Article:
Presentation on theme: "Chapter 2 Action at an Emergency. Lesson Objectives (1 of 2) Identify steps for surveying the scene. Discuss the importance of determining the mechanism."— Presentation transcript:
Chapter 2 Action at an Emergency
Lesson Objectives (1 of 2) Identify steps for surveying the scene. Discuss the importance of determining the mechanism of injury. Describe how to access victims in the following situations: water rescue, ice rescue, self rescue, electrical emergency rescue Explain what to do when responding to a motor vehicle crash or wildland fire. Describe how to approach a situation involving animals.
Lesson Objectives (2 of 2) Explain the procedure for helping a person trapped in a confined space. Identify procedures for moving injured victims. Identify procedures for extricating an injured person from a difficult location. Explain how to seek help during an emergency. List the guidelines for evacuation.
Approaching a Victim Conduct a 10-second scene survey. Try to determine the cause of any injuries. Mechanism of injury can help to determine extent or suspect hidden injuries.
Mechanisms of Injury (1 of 2) Mechanism of injury will help you understand injury and its severity. Most injuries involve impact between a moving object and another moving object or a stationary object.
Mechanisms of Injury (2 of 2) Consider questions such as: –What was the distance of the fall? –What direction and on what body part did the forces act? –Are internal injuries likely? –Is a spinal injury likely?
Getting to Victims Never attempt a rescue unless it can be accomplished without endangering the rescuers.
Ice Rescue For victims near shore, extend a pole or throw a line with a floating object attached. For victims far from shore, lie flat and push a ladder, plank, or tree limb out to victim. Victims should attempt to get upper body onto the surface of the ice and lie flat.
Electrical Emergency Rescue (1 of 2) Mild electrical shocks can cause serious injury or death. Low voltage (inside buildings): Turn off power. High voltage (power lines): If you feel a tingling sensation, –STOP –Turn around, raise one foot, and hop to safety. –Wait for trained personnel.
Electrical Emergency Rescue (2 of 2) Power line over a vehicle: –Driver and all passengers should remain inside the vehicle. –Instruct passengers to fold their arms and not to touch the inside of the vehicle.
Motor Vehicle Crashes (1 of 2) Legal obligation in most states to stop and help if you are personally involved in a motor vehicle crash No legal obligation to stop and offer assistance when you come upon a crash after it happens. –Morally, you should stop and offer assistance, if needed.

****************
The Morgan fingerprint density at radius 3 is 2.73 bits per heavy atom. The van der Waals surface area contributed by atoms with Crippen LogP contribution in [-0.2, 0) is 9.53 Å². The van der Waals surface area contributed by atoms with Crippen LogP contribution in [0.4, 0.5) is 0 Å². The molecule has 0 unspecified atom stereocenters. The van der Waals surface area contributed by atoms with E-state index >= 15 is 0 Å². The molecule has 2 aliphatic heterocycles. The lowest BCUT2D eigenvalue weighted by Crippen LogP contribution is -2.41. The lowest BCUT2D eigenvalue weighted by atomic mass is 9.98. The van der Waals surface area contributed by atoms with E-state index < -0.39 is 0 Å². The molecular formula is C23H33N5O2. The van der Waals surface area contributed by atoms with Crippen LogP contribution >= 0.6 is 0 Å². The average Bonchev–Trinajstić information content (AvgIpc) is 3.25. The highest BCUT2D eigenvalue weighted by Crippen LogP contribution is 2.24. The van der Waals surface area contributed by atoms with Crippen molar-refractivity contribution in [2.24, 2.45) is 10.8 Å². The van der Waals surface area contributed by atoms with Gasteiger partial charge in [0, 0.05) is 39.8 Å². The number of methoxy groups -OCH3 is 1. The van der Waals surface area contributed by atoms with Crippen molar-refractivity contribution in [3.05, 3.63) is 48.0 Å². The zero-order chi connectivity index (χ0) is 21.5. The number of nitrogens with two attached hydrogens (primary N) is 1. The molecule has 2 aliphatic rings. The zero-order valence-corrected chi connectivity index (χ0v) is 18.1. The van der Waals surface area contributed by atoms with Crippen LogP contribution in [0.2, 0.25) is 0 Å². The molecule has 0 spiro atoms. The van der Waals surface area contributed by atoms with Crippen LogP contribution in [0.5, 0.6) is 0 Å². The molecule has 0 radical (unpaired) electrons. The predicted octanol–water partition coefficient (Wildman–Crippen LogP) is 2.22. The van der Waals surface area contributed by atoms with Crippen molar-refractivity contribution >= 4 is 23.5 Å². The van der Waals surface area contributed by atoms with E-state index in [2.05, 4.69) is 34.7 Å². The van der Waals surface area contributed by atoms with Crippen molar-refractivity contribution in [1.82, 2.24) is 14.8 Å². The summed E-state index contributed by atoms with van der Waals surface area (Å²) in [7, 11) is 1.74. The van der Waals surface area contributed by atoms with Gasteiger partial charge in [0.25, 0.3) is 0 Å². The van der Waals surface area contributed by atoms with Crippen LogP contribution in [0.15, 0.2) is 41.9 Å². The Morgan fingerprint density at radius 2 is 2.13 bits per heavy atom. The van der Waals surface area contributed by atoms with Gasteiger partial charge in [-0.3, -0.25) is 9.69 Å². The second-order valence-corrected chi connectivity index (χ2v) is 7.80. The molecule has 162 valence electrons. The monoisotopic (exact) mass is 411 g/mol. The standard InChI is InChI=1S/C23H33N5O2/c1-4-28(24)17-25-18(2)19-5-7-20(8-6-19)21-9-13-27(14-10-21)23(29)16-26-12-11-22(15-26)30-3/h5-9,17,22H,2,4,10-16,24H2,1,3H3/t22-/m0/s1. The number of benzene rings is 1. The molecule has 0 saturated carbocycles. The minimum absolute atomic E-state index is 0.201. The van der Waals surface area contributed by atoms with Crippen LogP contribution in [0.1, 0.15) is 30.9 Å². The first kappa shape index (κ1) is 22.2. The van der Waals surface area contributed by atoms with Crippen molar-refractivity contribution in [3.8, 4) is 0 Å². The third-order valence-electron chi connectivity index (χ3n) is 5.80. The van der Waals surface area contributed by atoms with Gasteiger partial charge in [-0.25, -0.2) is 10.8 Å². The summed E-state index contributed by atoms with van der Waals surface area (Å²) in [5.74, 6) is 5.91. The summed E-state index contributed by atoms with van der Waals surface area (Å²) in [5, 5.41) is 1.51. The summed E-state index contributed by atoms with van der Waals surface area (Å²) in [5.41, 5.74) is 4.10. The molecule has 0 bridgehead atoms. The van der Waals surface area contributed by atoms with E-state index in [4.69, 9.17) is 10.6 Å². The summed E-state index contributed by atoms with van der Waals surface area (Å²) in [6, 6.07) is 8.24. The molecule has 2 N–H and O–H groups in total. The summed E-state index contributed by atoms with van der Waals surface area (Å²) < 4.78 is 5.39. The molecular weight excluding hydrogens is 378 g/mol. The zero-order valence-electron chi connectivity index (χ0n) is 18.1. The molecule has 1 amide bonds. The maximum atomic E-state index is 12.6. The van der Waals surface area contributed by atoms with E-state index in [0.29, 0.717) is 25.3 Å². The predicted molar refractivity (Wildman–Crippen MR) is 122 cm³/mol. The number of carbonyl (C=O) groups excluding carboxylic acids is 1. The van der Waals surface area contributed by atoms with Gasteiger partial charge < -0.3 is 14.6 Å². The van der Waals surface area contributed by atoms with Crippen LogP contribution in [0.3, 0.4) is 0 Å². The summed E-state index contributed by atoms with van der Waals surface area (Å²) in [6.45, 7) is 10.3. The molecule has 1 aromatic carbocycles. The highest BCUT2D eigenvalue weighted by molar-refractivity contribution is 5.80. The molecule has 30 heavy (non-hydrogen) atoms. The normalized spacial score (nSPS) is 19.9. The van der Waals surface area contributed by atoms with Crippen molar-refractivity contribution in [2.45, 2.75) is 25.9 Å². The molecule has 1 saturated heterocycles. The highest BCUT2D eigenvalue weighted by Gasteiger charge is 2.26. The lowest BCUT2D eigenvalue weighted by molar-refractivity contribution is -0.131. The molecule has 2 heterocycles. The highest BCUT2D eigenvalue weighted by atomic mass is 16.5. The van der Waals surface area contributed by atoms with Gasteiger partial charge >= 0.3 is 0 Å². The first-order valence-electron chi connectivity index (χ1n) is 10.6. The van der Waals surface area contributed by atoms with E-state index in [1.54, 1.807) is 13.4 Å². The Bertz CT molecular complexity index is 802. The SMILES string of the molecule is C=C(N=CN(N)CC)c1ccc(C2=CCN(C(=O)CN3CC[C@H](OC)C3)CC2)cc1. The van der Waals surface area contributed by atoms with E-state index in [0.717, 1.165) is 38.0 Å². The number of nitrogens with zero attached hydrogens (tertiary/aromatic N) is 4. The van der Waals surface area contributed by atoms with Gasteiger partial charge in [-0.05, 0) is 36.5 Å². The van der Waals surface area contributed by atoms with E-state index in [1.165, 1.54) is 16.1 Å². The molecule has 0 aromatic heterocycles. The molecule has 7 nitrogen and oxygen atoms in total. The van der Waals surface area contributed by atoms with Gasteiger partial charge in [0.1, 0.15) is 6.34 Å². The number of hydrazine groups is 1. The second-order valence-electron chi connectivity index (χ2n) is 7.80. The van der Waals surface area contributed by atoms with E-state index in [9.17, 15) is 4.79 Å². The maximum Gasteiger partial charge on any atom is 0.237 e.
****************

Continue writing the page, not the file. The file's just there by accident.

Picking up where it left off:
Motor Vehicle Crashes (2 of 2) What to do –Stop your car in a safe place and turn on hazard lights. –Enter the vehicle through a door, if possible. –If doors are jammed, ask someone inside to roll down a window. –Stabilize the head and neck of unresponsive victims and those who might have spinal injury. –Look and feel for injuries. –Treat life-threatening injuries.
Wildland Fires (1 of 2) Fire requires heat, oxygen, and fuel. Be aware of hazards. Safety depends on LCES principles: –Lookouts –Communication –Escape routes –Safety zones Watch for changes. Plan your escape and safety zones.
Wildland Fires (2 of 2) What to do –Get everyone out and call for help. –Use a fire extinguisher only if the fire is small and the escape route is clear. –Throw water on burn victims. –Remove burning clothing from victims if possible to do so safely.
Animals (2 of 3) When threatened by an animal: –Do not stare at the animal. –Back away slowly. –Speak quietly.
Animals (3 of 3) When an animal attacks: –Use food to lure animal away from victim. –If animal backs off, move victim away. –In general, fight back. –In bear country, make noise as you travel and be cautious of mother bears with cubs.
Confined Spaces Call for help. Activate EMS. Do not become a victim yourself. Try to rescue victim without entering the space. Administer CPR or first aid, if necessary.
Moving a Victim (1 of 3) Move unstable victims only if: –There is immediate danger. –It is impossible to gain access to other victims. –The victim's heart has stopped.
Moving a Victim (2 of 3) Emergency moves –Protect the spine. –Use a shoulder drag to move a victim a short distance over rough terrain.
Moving a Victim (3 of 3) Nonemergency moves –One-person moves –Two-or-more- person moves –Stretcher or litter
Extrication From Difficult Locations Should not be attempted by one person or by groups who do not know what they are doing. Four to six experienced rescuers are needed to move victim safely. Lay victim flat on back; support head and neck, shoulders, and hips. Move the victim in stages.
Seeking Help (1 of 2) Know how to contact local rescue group, sheriff, or police. When faced with an emergency, STOP: –Stop and calm yourself. Do not panic. –Think about the problem and proper course of action. –Observe the situation. –Plan course of action and coordinate with other rescuers.
Seeking Help (2 of 2) Give EMS appropriate information: –Victim’s location –Your name, victim’s name, family contacts –Nature of emergency –Number of victims –Victim’s condition –Conditions that may affect rescue efforts –Information about where you can be contacted
Guidelines for Evacuation The victim’s health or survival may depend on your ability to move him or her from the scene. Know the conditions that necessitate evacuation.